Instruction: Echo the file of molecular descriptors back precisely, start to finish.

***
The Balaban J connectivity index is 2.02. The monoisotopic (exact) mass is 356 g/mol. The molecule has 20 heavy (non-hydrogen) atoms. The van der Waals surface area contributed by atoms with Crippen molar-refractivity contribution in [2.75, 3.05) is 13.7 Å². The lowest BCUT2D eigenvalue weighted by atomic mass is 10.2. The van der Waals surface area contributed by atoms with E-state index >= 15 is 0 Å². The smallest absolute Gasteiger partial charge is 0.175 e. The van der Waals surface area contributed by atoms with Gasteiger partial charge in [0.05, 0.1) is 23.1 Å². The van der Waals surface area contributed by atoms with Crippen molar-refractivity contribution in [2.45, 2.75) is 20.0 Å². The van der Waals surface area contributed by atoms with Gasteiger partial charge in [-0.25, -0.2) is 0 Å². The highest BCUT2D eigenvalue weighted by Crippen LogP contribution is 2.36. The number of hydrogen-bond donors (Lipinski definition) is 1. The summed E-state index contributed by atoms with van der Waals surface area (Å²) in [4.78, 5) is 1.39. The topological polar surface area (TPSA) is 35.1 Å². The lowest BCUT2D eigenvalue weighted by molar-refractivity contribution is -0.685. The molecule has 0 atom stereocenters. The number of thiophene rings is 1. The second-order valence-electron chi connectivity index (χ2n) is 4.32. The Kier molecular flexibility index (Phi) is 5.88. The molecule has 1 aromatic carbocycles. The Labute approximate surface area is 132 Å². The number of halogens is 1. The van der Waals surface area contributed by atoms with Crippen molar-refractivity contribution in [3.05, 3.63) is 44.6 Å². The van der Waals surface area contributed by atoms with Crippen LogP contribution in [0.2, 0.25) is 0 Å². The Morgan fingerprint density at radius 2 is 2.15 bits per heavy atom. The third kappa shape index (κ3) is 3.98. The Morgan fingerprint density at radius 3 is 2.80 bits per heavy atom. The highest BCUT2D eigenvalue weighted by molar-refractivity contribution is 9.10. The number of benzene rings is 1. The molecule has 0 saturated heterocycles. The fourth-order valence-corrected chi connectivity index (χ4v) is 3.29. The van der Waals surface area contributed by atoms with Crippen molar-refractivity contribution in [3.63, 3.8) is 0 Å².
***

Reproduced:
The Balaban J connectivity index is 2.02. The monoisotopic (exact) mass is 356 g/mol. The molecule has 20 heavy (non-hydrogen) atoms. The van der Waals surface area contributed by atoms with Crippen molar-refractivity contribution in [2.75, 3.05) is 13.7 Å². The lowest BCUT2D eigenvalue weighted by atomic mass is 10.2. The van der Waals surface area contributed by atoms with E-state index >= 15 is 0 Å². The smallest absolute Gasteiger partial charge is 0.175 e. The van der Waals surface area contributed by atoms with Gasteiger partial charge in [0.05, 0.1) is 23.1 Å². The van der Waals surface area contributed by atoms with Crippen molar-refractivity contribution in [2.45, 2.75) is 20.0 Å². The van der Waals surface area contributed by atoms with Gasteiger partial charge in [-0.25, -0.2) is 0 Å². The highest BCUT2D eigenvalue weighted by Crippen LogP contribution is 2.36. The number of hydrogen-bond donors (Lipinski definition) is 1. The summed E-state index contributed by atoms with van der Waals surface area (Å²) in [4.78, 5) is 1.39. The topological polar surface area (TPSA) is 35.1 Å². The lowest BCUT2D eigenvalue weighted by molar-refractivity contribution is -0.685. The molecule has 0 atom stereocenters. The number of thiophene rings is 1. The second-order valence-electron chi connectivity index (χ2n) is 4.32. The Kier molecular flexibility index (Phi) is 5.88. The molecule has 1 aromatic carbocycles. The Labute approximate surface area is 132 Å². The number of halogens is 1. The van der Waals surface area contributed by atoms with Crippen molar-refractivity contribution in [3.05, 3.63) is 44.6 Å². The van der Waals surface area contributed by atoms with Crippen LogP contribution in [0.2, 0.25) is 0 Å². The Morgan fingerprint density at radius 2 is 2.15 bits per heavy atom. The third kappa shape index (κ3) is 3.98. The Morgan fingerprint density at radius 3 is 2.80 bits per heavy atom. The highest BCUT2D eigenvalue weighted by molar-refractivity contribution is 9.10. The number of benzene rings is 1. The molecule has 0 saturated heterocycles. The fourth-order valence-corrected chi connectivity index (χ4v) is 3.29. The van der Waals surface area contributed by atoms with Crippen molar-refractivity contribution in [3.63, 3.8) is 0 Å².